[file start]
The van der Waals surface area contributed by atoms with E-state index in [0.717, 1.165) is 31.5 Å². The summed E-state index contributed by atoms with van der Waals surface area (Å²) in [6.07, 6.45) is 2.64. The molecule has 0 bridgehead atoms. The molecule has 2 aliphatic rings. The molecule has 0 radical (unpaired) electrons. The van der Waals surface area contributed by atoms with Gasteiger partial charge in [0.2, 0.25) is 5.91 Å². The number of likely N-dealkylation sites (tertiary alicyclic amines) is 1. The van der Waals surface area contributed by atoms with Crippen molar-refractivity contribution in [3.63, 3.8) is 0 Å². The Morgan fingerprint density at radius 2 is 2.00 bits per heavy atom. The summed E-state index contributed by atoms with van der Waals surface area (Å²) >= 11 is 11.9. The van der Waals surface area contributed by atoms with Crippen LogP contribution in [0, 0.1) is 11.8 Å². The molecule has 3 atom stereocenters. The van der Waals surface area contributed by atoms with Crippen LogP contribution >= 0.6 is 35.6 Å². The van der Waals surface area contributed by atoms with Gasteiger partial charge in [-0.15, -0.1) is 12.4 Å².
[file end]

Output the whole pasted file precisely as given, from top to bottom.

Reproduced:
The van der Waals surface area contributed by atoms with E-state index in [0.717, 1.165) is 31.5 Å². The summed E-state index contributed by atoms with van der Waals surface area (Å²) in [6.07, 6.45) is 2.64. The molecule has 0 bridgehead atoms. The molecule has 2 aliphatic rings. The molecule has 0 radical (unpaired) electrons. The van der Waals surface area contributed by atoms with Gasteiger partial charge in [0.2, 0.25) is 5.91 Å². The number of likely N-dealkylation sites (tertiary alicyclic amines) is 1. The van der Waals surface area contributed by atoms with Crippen molar-refractivity contribution in [3.63, 3.8) is 0 Å². The Morgan fingerprint density at radius 2 is 2.00 bits per heavy atom. The summed E-state index contributed by atoms with van der Waals surface area (Å²) >= 11 is 11.9. The van der Waals surface area contributed by atoms with Crippen LogP contribution in [0, 0.1) is 11.8 Å². The molecule has 3 atom stereocenters. The van der Waals surface area contributed by atoms with Crippen LogP contribution >= 0.6 is 35.6 Å². The van der Waals surface area contributed by atoms with Gasteiger partial charge in [-0.15, -0.1) is 12.4 Å².